Compared to the great power it wants to be, the European Union has emerged as a mere province of the world during the pandemic crisis. While 38% of Americans and – worse still – 58% of British have received the vaccine, Europe pedals in the tail with a nondescript 14%. We Europeans know that we are privileged in the great framework of things, since there are many countries that do not yet have a single dose, with the possible exception of some tricky satrap, but to go four times behind a United Kingdom that has just finished abandoning ourselves in the adventure of History reveals with balconies to the street that those of overseas (beyond the sea), as the British call us, have to rethink about morality and efficiency
There will be more pandemics, are we prepared for the next virus?
The reasons for the European delay are becoming quite clear. The subcontinent is largely organized into densely populated cores, where close relationships are almost mandatory, and it has repeatedly failed to detect, trace, and contain outbreaks, as China and other Asian countries have, under whose regime, of course, few we would like to be inspired. The population is very old, and that makes it more vulnerable to SARS-CoV-2.
Regarding vaccines, Brussels has behaved as one of the clients in the tail of the pharmaceutical industry, instead of financing it from the beginning and taking on some of its risks, such as the disaster for a company that its drug does not work or, worse still, that it has unforeseen side effects. It is not enough to fill your mouth about the need for the public sector and industry to collaborate. You have to build the necessary bridges for that to happen. That would have saved us in passing a row between President Ursula von der Leyen and the multinational AstraZeneca , which has served above all to piss the population off about a vaccine that has all the papers in order.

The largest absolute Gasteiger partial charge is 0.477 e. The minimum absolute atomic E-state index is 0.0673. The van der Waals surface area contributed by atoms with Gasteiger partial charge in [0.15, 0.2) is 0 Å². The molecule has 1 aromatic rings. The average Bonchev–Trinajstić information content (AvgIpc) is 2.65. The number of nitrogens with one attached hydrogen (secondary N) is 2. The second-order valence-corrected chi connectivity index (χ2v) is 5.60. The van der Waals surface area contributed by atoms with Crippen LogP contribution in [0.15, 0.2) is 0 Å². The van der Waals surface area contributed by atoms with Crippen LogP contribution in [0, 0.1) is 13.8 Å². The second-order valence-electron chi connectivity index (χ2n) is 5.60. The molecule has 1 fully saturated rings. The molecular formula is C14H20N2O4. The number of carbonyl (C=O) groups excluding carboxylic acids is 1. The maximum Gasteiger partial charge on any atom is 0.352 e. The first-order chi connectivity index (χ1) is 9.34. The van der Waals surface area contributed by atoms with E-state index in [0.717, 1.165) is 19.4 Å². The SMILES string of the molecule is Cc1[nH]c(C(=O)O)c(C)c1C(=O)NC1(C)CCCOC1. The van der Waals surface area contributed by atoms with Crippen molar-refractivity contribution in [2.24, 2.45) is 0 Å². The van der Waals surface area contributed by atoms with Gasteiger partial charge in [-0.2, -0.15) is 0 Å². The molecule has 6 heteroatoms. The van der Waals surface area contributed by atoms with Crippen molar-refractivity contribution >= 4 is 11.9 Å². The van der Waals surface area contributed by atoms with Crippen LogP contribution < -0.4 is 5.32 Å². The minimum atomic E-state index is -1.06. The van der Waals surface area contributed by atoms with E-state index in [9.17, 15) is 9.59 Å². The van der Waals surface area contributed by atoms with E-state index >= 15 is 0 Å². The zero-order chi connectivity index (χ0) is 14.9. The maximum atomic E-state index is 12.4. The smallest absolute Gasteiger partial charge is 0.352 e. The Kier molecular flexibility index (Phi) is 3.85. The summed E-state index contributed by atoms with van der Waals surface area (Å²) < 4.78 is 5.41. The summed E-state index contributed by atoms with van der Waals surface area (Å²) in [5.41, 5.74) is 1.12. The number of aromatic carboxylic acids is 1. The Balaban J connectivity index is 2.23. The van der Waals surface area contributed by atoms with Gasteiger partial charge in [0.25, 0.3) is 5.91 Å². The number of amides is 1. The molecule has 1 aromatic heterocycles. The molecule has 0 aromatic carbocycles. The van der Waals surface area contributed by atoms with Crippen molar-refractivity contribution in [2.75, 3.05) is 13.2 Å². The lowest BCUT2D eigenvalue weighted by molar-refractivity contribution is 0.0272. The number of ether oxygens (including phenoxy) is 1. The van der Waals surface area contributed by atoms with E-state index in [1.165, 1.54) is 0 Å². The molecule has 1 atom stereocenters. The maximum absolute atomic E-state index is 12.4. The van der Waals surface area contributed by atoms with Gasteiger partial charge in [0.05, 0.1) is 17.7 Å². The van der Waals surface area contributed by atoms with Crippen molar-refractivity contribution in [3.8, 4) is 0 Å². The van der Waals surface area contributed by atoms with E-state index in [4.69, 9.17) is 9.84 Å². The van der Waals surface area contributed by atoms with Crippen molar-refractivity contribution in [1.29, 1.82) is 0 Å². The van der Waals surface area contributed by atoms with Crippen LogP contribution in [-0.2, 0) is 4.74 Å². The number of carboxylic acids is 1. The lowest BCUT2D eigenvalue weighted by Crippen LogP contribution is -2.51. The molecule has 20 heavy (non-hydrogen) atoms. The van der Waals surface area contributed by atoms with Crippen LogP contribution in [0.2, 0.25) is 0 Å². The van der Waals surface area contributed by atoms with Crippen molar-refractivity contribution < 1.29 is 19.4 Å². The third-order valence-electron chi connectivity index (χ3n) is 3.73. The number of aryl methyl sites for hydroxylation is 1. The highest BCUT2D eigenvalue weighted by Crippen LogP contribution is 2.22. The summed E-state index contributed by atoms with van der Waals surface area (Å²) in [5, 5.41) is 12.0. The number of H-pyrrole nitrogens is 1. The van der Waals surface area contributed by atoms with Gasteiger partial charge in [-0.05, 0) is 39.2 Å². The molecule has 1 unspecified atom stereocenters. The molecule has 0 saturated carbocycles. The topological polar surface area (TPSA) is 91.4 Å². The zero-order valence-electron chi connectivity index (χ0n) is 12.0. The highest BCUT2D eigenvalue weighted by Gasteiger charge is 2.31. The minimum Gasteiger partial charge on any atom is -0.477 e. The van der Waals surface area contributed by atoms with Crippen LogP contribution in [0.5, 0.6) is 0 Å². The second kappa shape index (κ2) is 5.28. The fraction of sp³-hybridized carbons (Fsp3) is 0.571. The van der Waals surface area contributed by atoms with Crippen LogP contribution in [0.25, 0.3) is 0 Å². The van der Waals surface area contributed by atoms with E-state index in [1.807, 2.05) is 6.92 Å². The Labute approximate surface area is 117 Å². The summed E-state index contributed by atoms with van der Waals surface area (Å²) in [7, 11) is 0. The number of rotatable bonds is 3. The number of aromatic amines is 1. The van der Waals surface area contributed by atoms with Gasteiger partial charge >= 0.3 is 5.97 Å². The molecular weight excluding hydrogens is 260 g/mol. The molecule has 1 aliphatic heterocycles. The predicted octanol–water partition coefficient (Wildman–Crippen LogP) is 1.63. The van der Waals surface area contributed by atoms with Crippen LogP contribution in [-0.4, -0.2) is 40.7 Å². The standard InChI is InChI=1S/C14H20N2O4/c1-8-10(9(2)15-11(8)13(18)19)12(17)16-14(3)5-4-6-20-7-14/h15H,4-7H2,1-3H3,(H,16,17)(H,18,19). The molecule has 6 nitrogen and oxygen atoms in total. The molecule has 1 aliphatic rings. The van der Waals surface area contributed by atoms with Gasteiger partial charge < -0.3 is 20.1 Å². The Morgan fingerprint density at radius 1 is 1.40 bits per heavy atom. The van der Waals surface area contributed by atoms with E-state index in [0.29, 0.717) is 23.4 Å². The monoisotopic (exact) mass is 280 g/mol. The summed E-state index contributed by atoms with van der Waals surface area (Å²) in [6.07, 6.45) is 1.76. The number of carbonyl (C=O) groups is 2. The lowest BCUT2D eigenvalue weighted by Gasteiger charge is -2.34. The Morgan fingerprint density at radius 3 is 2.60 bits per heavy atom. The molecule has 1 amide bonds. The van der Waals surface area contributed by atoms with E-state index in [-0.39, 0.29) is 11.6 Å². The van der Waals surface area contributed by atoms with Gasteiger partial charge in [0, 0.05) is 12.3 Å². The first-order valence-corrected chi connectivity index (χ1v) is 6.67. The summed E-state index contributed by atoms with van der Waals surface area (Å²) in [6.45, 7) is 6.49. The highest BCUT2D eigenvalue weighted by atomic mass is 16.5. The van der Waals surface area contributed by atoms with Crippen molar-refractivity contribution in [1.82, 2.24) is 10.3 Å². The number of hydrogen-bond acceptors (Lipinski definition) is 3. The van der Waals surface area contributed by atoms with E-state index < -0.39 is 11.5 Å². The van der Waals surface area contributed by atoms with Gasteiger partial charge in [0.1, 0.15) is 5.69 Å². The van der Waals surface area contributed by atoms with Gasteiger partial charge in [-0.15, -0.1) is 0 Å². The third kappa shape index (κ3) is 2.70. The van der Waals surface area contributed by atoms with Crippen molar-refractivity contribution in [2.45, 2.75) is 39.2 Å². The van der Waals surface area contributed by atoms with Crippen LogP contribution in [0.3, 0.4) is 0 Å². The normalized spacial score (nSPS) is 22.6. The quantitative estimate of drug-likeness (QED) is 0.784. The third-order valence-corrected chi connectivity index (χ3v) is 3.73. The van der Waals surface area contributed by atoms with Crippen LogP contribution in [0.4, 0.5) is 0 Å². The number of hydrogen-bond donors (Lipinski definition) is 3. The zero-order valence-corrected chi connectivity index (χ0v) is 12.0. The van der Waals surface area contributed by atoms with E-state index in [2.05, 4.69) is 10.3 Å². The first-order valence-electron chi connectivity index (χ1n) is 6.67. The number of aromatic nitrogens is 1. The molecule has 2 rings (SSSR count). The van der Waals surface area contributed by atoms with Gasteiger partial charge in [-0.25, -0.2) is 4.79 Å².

Compared to the great power it wants to be, the European Union has revealed itself as a mere province of the world during the pandemic crisis
It is true that the European style of doing politics exhibits a more presentable morality than that of its Anglo-Saxon partners. Europe has not guaranteed vaccine doses, but has approached the global pharmaceutical market with candor. It has also donated part of the drug to developing countries, unlike the United States and the United Kingdom, which have chosen to vaccinate their population as soon as possible. Here the decision of Brussels is not only guided by ethics, but also by science, since the pandemic will not end as long as we have vaccinated the planet.
But the consequences on the European economy of the sauropsid apparatus that governs their destinies, or should govern them, they are vast. According to data from 'The Economist' , the North American economy will be 6% larger in 2022 than in 2019, in the pre-pandemic era, while European wealth will remain stagnant. Adding the cost of the 2008 financial crisis and the one derived from the pandemic, Europe will lose 3 trillion euros. It is the cost of morale. Or perhaps clumsiness.
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